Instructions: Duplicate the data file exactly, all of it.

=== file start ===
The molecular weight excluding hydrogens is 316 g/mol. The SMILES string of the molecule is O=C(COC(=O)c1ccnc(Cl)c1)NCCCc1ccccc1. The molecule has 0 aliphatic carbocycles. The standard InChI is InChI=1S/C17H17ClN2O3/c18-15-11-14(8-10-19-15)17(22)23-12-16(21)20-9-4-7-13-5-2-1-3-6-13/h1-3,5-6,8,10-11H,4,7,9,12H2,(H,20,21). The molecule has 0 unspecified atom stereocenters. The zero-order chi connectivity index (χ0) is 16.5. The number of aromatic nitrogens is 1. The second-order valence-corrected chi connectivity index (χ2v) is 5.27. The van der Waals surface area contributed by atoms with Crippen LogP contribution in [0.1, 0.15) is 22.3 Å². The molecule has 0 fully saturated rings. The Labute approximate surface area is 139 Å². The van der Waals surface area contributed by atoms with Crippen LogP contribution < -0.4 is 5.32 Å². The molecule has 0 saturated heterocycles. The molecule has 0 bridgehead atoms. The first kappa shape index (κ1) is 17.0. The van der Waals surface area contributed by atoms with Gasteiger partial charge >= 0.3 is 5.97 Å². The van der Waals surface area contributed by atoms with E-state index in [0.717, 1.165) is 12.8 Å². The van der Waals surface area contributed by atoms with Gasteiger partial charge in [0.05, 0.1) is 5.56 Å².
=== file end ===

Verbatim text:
The molecular weight excluding hydrogens is 316 g/mol. The SMILES string of the molecule is O=C(COC(=O)c1ccnc(Cl)c1)NCCCc1ccccc1. The molecule has 0 aliphatic carbocycles. The standard InChI is InChI=1S/C17H17ClN2O3/c18-15-11-14(8-10-19-15)17(22)23-12-16(21)20-9-4-7-13-5-2-1-3-6-13/h1-3,5-6,8,10-11H,4,7,9,12H2,(H,20,21). The molecule has 0 unspecified atom stereocenters. The zero-order chi connectivity index (χ0) is 16.5. The number of aromatic nitrogens is 1. The second-order valence-corrected chi connectivity index (χ2v) is 5.27. The van der Waals surface area contributed by atoms with Crippen LogP contribution in [0.1, 0.15) is 22.3 Å². The molecule has 0 fully saturated rings. The Labute approximate surface area is 139 Å². The van der Waals surface area contributed by atoms with Crippen LogP contribution < -0.4 is 5.32 Å². The molecule has 0 saturated heterocycles. The molecule has 0 bridgehead atoms. The first kappa shape index (κ1) is 17.0. The van der Waals surface area contributed by atoms with Gasteiger partial charge >= 0.3 is 5.97 Å². The van der Waals surface area contributed by atoms with E-state index in [0.717, 1.165) is 12.8 Å². The van der Waals surface area contributed by atoms with Gasteiger partial charge in [0.05, 0.1) is 5.56 Å².